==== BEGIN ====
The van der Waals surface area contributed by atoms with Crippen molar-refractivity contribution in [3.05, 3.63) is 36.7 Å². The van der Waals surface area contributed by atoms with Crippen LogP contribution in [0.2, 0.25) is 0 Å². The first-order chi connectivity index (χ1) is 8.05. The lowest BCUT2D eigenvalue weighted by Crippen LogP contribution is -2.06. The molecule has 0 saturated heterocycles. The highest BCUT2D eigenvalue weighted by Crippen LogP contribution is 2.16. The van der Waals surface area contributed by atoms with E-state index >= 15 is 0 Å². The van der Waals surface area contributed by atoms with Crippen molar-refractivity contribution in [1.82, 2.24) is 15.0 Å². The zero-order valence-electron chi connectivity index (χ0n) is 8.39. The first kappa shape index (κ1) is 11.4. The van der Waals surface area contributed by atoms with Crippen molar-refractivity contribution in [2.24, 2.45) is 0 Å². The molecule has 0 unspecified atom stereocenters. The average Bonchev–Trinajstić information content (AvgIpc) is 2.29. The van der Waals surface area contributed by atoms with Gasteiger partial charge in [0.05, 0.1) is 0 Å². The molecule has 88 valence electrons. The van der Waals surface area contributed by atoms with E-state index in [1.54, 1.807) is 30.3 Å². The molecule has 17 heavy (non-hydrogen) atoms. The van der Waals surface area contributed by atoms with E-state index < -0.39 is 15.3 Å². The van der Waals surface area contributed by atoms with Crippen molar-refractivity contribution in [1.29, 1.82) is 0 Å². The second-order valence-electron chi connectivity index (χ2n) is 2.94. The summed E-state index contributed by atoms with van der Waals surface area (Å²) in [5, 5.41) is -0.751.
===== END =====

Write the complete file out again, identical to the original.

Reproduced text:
The van der Waals surface area contributed by atoms with Crippen molar-refractivity contribution in [3.05, 3.63) is 36.7 Å². The van der Waals surface area contributed by atoms with Crippen LogP contribution in [0.2, 0.25) is 0 Å². The first-order chi connectivity index (χ1) is 8.05. The lowest BCUT2D eigenvalue weighted by Crippen LogP contribution is -2.06. The molecule has 0 saturated heterocycles. The highest BCUT2D eigenvalue weighted by Crippen LogP contribution is 2.16. The van der Waals surface area contributed by atoms with E-state index >= 15 is 0 Å². The van der Waals surface area contributed by atoms with Crippen molar-refractivity contribution in [1.82, 2.24) is 15.0 Å². The zero-order valence-electron chi connectivity index (χ0n) is 8.39. The first kappa shape index (κ1) is 11.4. The van der Waals surface area contributed by atoms with Crippen molar-refractivity contribution in [2.24, 2.45) is 0 Å². The molecule has 0 unspecified atom stereocenters. The average Bonchev–Trinajstić information content (AvgIpc) is 2.29. The van der Waals surface area contributed by atoms with Gasteiger partial charge in [0.05, 0.1) is 0 Å². The molecule has 88 valence electrons. The van der Waals surface area contributed by atoms with E-state index in [1.54, 1.807) is 30.3 Å². The molecule has 17 heavy (non-hydrogen) atoms. The van der Waals surface area contributed by atoms with E-state index < -0.39 is 15.3 Å². The van der Waals surface area contributed by atoms with Crippen molar-refractivity contribution in [1.29, 1.82) is 0 Å². The second-order valence-electron chi connectivity index (χ2n) is 2.94. The summed E-state index contributed by atoms with van der Waals surface area (Å²) in [5, 5.41) is -0.751.